Until a couple of years ago, I have never worried about representation in video games. If I’m being completely honest with you all, it’s just never something that crossed my mind. Until recent years, it’s just not a topic I felt like I needed to bother myself with.

That’s because I’ve always been represented.

As a 30-something suburban white male, I’ve had the privilege of pretty much ALWAYS being represented in video games. Very rarely, if ever, have I had to play a main character as anyone that I don’t relate to. I’ve had the privilege not to worry about it and a much younger, less evolved version of myself would be scoffing at the concerns I have with representation in video games now. 

Do you want to know what changed in me? It was subtle, sneaky, and it was highly effective… I had a daughter.

Yes, I became a “girl dad” and it’s something I am VERY proud of being, but as my daughter has continued to get older, it has pointed out a variety of deficiencies in my personal logic trees. Things I used to think and do as a 20-something now seem abhorrent and downright idiotic to me. My beliefs in representation in video games only being a microcosm of a much larger issue of latent, outdated male behavior. 

Aloy – Horizon Zero Dawn


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But my daughter, who is 12 years old now,  hit me with a ton of bricks just a couple of years ago when she started crying when she played Horizon Zero Dawn for the first time. It was her FIRST experience in gaming where the MAIN CHARACTER was a girl. It was the first main character in a game that she played where she really felt like she could imagine herself BEING Aloy. She was so happy about the experience that on more than one occasion it made her emotional because she really felt like this was a game that she had connected with on more than just an entertainment level.

That experience rocked my world and it made me start to think… like really, really think about how important of an issue diversity and representation in gaming is. Not just gender representation either, but LGBTQ and diverse racial representation as well. I’m also not talking about adding in a few side characters to meet social quotas, we’re talking about main protagonists in AAA titles.  I’ve ONLY ever played characters that I can relate to. I am the white bread RPG player. I am milk toast. I only ever play white male human characters. Once in a while, I deviate, but really only if I’m forced to. I like RELATING to the characters I create in MMOs and solo RPGs. So how DARE I ever suggest that someone else in the world not get the same chance to relate to a video game hero in the same way I have. 

I can’t imagine a world where I’ve NEVER been able to play a main character in a video game that I relate to on a fundamental and societal level.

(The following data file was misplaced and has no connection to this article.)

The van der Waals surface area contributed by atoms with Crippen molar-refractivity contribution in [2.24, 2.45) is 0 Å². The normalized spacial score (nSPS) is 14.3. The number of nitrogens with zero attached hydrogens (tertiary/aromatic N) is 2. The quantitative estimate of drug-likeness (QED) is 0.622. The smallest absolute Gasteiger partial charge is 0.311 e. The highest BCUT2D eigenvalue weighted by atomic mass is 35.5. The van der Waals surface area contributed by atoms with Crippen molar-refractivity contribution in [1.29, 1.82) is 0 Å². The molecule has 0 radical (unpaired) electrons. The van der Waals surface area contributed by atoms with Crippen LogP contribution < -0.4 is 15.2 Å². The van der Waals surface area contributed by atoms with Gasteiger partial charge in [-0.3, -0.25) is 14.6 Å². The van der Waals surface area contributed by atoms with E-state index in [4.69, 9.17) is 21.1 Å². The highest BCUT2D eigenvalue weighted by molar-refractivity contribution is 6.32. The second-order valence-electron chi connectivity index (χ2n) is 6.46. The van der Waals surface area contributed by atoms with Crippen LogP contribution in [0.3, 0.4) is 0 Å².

That’s why when I saw videos of people like @P1SMx on Twitter when Spider-Man: Miles Morales launched, I finally started to understand just how spoiled I have been my entire life. If I’d had to go through the past 34 years of my life never having my heritage, my culture, and the soul of who I am as a person represented in the video games I love so much, I would be beside myself. 

It’s easy for people like me to cry “foul” like babies when companies want to hire BIPOC, non-male, or LGBTQ actors for a superhero role or make sure those same people are represented in main characters of AAA video games. It’s easy for us because we’ve NEVER had to know what it’s like not to CONNECT with those characters. We’ve had the privilege of being represented our entire lives. There are large swaths of white men, young and old, who bare their teeth at even a HINT of their representation being diminished but don’t even think about those who have rarely, if ever, been represented in the first place. 

Let me tell you my fellow quick-tempered white males: everything will be ok, I promise. It’s time for other groups of people to be represented as the main characters or the focus in the media that we love to consume. I want more female protagonists, I need more BIPOC heroes in my games, and please add more diverse sexual orientations to all of it. 

Our media should be a representation or a snapshot of how the world is and it has never been that way in video games. The more diversity we add and the more willing those of us who’ve never had to be afraid whether or not we’re represented can put ourselves in the shoes of other people’s lives, the better off we’ll all be. 

I never truly understood this until I had a daughter. My daughter, who is a piece of me, forever changed my worldview because I was able to see the world through her eyes. 

With more diverse representation she, and millions of other people around the world, can finally start seeing all of the worlds we enjoy in video games, through their own eyes as well. Instead of them always being forced to see them through mine.